“We went searching for artworks that spoke to us of unease and dispossession, tragedy and loss,” Bellamy and Killian write in their exhibition essay. The result is unsettling, possibly anxiety-inducing, but ultimately a testament to the depths of di Rosa’s collection -- that the “uncertain times” of 2018 can be channeled through a group of works sometimes over half a century old.
Gallery 2 leaves the collection behind, but maintains the feeling of unease, rendering it contemporary.
In the original promotional materials for Be Not Still, issued long before the North Bay fires delayed the exhibition’s opening by almost four months, Allison Smith’s chosen focus was listed as “North American fundamentalism,” in keeping with her practice of engaging with history through performative objects and traditional crafts. But after the violent August 2017 “Unite the Right” rally in Charlottesville and the death of counter-protester Heather Heyer, Smith turned her focus to the symbolic objects of the present.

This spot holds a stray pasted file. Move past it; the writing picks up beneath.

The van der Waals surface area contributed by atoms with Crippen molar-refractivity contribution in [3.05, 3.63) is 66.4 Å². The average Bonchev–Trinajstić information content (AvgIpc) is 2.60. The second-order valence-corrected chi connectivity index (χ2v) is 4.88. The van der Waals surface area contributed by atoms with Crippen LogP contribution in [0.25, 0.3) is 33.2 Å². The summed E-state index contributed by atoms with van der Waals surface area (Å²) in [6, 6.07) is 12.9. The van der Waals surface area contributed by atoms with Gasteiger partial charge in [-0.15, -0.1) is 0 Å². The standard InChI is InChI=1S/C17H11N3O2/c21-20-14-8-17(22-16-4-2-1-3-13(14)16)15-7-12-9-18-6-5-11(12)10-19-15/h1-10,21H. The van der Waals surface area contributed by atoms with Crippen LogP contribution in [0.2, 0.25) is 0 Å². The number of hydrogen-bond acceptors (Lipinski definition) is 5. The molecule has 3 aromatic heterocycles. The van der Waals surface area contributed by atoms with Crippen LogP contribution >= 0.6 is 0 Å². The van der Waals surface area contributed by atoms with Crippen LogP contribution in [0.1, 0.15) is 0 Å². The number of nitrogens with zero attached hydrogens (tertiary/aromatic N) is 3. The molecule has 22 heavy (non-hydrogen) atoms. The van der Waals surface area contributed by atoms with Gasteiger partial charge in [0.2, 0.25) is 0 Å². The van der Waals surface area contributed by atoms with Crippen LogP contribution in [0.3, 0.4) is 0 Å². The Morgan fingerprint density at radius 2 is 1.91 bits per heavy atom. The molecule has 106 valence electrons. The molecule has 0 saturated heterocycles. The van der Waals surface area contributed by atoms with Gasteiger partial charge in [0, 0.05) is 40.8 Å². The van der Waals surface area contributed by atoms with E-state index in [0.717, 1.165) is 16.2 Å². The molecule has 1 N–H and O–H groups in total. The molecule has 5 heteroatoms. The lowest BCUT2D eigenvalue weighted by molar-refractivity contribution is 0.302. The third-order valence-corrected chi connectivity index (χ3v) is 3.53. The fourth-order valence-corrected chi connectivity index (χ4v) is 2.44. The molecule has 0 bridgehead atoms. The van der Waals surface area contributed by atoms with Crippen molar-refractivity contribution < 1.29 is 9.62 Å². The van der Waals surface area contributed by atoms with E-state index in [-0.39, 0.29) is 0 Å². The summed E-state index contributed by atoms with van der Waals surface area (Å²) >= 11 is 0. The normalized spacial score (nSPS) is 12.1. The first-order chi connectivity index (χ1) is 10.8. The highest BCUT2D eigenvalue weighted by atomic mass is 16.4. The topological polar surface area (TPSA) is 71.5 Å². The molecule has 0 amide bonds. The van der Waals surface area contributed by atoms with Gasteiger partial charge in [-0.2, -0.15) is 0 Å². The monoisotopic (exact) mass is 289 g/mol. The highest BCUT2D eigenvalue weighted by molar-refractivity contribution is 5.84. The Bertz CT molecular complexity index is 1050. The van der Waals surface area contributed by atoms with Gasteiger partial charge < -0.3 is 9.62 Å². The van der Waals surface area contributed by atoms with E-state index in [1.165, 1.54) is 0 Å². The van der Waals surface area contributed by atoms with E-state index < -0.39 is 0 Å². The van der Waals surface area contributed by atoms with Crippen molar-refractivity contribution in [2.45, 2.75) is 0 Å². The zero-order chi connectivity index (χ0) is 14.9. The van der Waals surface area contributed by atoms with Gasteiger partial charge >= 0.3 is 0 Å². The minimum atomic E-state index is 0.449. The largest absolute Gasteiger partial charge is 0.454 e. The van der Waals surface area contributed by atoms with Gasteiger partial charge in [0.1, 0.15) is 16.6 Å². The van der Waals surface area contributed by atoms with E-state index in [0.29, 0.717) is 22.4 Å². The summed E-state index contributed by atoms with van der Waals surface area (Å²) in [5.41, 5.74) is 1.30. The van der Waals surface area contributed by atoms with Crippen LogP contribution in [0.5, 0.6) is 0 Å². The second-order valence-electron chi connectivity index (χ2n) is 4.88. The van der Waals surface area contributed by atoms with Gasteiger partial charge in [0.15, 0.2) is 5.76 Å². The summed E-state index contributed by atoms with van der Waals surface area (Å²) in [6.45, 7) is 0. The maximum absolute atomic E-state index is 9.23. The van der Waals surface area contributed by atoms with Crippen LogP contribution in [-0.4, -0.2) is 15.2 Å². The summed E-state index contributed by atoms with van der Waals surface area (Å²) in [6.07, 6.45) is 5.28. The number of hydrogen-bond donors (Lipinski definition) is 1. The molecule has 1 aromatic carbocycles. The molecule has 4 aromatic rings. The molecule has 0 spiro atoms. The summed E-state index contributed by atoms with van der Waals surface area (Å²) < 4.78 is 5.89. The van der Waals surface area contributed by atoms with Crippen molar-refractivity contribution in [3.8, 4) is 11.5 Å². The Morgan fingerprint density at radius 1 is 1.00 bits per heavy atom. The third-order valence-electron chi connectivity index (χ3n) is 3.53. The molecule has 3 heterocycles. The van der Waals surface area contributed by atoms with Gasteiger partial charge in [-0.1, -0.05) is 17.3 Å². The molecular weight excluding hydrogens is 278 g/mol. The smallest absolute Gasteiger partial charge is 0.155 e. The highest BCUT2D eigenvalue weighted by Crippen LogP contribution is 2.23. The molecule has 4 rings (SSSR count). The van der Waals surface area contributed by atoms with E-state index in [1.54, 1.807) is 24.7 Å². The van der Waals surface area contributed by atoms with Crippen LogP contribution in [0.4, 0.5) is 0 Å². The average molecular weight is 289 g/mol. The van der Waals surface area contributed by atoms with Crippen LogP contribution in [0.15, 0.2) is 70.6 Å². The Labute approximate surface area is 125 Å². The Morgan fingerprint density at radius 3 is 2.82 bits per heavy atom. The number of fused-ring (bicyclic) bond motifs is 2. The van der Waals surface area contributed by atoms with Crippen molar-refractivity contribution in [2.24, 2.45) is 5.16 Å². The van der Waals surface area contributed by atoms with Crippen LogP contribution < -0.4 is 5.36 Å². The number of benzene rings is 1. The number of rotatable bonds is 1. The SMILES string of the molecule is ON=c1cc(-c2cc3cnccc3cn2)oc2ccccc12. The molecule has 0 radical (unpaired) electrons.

In her piece Untitled (blunt instruments), cast bronze tiki torches lay horizontally around the base of a large-scale white pedestal. The pedestal sits statue-less, a black tarp draped over its top, just as the Robert E. Lee statue in Charlottesville is currently concealed. It’s a difficult piece to look at, and a difficult moment in recent history to attempt to contextualize, either as a viewer or an artist. “Smith aspires to historicize the present moment,” the exhibition guide says, “as a strategy to move beyond it.”